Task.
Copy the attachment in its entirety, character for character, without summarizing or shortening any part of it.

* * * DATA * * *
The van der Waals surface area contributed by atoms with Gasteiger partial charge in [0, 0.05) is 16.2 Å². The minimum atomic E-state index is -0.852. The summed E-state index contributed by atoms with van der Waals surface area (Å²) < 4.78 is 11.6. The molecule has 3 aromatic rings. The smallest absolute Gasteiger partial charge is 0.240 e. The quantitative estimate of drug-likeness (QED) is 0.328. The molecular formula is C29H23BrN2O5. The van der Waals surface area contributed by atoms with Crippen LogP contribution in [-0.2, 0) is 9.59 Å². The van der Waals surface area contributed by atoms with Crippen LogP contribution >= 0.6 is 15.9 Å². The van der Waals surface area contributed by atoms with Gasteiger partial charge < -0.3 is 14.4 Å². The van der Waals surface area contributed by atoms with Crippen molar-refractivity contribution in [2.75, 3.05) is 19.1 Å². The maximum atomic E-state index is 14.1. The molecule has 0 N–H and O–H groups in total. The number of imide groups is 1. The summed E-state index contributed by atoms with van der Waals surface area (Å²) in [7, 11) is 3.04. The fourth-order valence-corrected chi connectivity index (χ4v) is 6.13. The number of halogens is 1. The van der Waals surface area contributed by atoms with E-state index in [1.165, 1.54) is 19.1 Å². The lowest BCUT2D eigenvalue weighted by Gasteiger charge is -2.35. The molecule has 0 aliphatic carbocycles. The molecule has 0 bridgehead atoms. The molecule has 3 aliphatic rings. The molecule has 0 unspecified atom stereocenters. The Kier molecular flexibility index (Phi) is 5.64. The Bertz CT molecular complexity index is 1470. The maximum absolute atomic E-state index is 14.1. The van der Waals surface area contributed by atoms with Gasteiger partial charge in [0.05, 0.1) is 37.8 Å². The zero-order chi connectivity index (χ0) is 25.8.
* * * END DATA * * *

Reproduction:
The van der Waals surface area contributed by atoms with Gasteiger partial charge in [0, 0.05) is 16.2 Å². The minimum atomic E-state index is -0.852. The summed E-state index contributed by atoms with van der Waals surface area (Å²) < 4.78 is 11.6. The molecule has 3 aromatic rings. The smallest absolute Gasteiger partial charge is 0.240 e. The quantitative estimate of drug-likeness (QED) is 0.328. The molecular formula is C29H23BrN2O5. The van der Waals surface area contributed by atoms with Crippen LogP contribution in [-0.2, 0) is 9.59 Å². The van der Waals surface area contributed by atoms with Crippen LogP contribution >= 0.6 is 15.9 Å². The van der Waals surface area contributed by atoms with Gasteiger partial charge < -0.3 is 14.4 Å². The van der Waals surface area contributed by atoms with Crippen molar-refractivity contribution in [2.75, 3.05) is 19.1 Å². The maximum atomic E-state index is 14.1. The molecule has 0 N–H and O–H groups in total. The number of imide groups is 1. The summed E-state index contributed by atoms with van der Waals surface area (Å²) in [7, 11) is 3.04. The fourth-order valence-corrected chi connectivity index (χ4v) is 6.13. The number of halogens is 1. The van der Waals surface area contributed by atoms with E-state index in [1.165, 1.54) is 19.1 Å². The lowest BCUT2D eigenvalue weighted by Gasteiger charge is -2.35. The molecule has 0 aliphatic carbocycles. The molecule has 0 bridgehead atoms. The molecule has 3 aliphatic rings. The molecule has 0 unspecified atom stereocenters. The Kier molecular flexibility index (Phi) is 5.64. The Bertz CT molecular complexity index is 1470. The maximum absolute atomic E-state index is 14.1. The van der Waals surface area contributed by atoms with Gasteiger partial charge in [0.05, 0.1) is 37.8 Å². The zero-order chi connectivity index (χ0) is 25.8.